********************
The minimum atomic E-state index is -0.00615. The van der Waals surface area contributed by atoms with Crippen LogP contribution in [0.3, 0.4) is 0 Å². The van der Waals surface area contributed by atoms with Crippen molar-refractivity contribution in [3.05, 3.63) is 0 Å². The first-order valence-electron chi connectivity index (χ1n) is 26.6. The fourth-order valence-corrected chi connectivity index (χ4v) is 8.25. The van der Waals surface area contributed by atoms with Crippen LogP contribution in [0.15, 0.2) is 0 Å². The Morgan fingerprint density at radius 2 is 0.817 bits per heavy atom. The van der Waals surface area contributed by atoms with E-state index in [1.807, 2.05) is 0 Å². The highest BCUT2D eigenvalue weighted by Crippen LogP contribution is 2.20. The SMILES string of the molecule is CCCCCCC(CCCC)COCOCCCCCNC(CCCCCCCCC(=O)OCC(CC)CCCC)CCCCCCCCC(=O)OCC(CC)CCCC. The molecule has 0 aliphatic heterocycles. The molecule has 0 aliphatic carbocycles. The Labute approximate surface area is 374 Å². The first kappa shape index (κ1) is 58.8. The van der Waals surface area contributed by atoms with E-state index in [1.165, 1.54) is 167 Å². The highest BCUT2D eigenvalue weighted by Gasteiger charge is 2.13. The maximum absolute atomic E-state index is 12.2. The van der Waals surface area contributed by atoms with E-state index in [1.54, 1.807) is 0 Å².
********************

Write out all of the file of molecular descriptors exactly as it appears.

The minimum atomic E-state index is -0.00615. The van der Waals surface area contributed by atoms with Crippen LogP contribution in [0.3, 0.4) is 0 Å². The van der Waals surface area contributed by atoms with Crippen molar-refractivity contribution in [3.05, 3.63) is 0 Å². The first-order valence-electron chi connectivity index (χ1n) is 26.6. The fourth-order valence-corrected chi connectivity index (χ4v) is 8.25. The van der Waals surface area contributed by atoms with Crippen LogP contribution in [0.15, 0.2) is 0 Å². The Morgan fingerprint density at radius 2 is 0.817 bits per heavy atom. The van der Waals surface area contributed by atoms with E-state index in [1.807, 2.05) is 0 Å². The highest BCUT2D eigenvalue weighted by Crippen LogP contribution is 2.20. The SMILES string of the molecule is CCCCCCC(CCCC)COCOCCCCCNC(CCCCCCCCC(=O)OCC(CC)CCCC)CCCCCCCCC(=O)OCC(CC)CCCC. The molecule has 0 aliphatic heterocycles. The molecule has 0 aliphatic carbocycles. The Labute approximate surface area is 374 Å². The first kappa shape index (κ1) is 58.8. The van der Waals surface area contributed by atoms with E-state index in [1.165, 1.54) is 167 Å². The highest BCUT2D eigenvalue weighted by Gasteiger charge is 2.13. The maximum absolute atomic E-state index is 12.2. The van der Waals surface area contributed by atoms with E-state index in [1.54, 1.807) is 0 Å².